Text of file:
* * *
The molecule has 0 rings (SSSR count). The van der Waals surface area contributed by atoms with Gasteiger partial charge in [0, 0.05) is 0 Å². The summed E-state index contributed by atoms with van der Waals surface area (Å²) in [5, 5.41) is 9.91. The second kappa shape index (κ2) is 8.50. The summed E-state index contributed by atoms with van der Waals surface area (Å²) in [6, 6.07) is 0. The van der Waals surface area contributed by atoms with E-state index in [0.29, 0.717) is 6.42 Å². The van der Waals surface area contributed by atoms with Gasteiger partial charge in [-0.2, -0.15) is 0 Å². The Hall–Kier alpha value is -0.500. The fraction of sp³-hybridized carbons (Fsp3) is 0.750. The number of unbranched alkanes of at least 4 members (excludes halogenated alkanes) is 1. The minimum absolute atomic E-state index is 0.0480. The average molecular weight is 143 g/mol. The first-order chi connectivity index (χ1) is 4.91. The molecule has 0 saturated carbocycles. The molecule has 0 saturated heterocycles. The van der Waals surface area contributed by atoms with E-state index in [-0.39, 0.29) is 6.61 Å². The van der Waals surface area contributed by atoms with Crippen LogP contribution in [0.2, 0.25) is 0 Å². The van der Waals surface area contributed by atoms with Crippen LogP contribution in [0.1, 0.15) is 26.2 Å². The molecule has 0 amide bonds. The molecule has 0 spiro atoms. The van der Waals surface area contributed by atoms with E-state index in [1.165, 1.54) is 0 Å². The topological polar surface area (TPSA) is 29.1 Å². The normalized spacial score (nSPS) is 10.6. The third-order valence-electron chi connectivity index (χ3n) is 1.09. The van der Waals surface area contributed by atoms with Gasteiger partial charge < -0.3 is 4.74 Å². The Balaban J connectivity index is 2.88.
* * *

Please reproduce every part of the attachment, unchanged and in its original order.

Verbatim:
The molecule has 0 rings (SSSR count). The van der Waals surface area contributed by atoms with Gasteiger partial charge in [0, 0.05) is 0 Å². The summed E-state index contributed by atoms with van der Waals surface area (Å²) in [5, 5.41) is 9.91. The second kappa shape index (κ2) is 8.50. The summed E-state index contributed by atoms with van der Waals surface area (Å²) in [6, 6.07) is 0. The van der Waals surface area contributed by atoms with E-state index in [0.29, 0.717) is 6.42 Å². The van der Waals surface area contributed by atoms with Gasteiger partial charge in [-0.2, -0.15) is 0 Å². The Hall–Kier alpha value is -0.500. The fraction of sp³-hybridized carbons (Fsp3) is 0.750. The number of unbranched alkanes of at least 4 members (excludes halogenated alkanes) is 1. The minimum absolute atomic E-state index is 0.0480. The average molecular weight is 143 g/mol. The first-order chi connectivity index (χ1) is 4.91. The molecule has 0 saturated carbocycles. The molecule has 0 saturated heterocycles. The van der Waals surface area contributed by atoms with E-state index in [-0.39, 0.29) is 6.61 Å². The van der Waals surface area contributed by atoms with Crippen LogP contribution in [0.2, 0.25) is 0 Å². The van der Waals surface area contributed by atoms with Crippen LogP contribution in [0.1, 0.15) is 26.2 Å². The molecule has 0 amide bonds. The molecule has 0 spiro atoms. The van der Waals surface area contributed by atoms with E-state index in [1.165, 1.54) is 0 Å². The topological polar surface area (TPSA) is 29.1 Å². The normalized spacial score (nSPS) is 10.6. The third-order valence-electron chi connectivity index (χ3n) is 1.09. The van der Waals surface area contributed by atoms with Gasteiger partial charge < -0.3 is 4.74 Å². The Balaban J connectivity index is 2.88.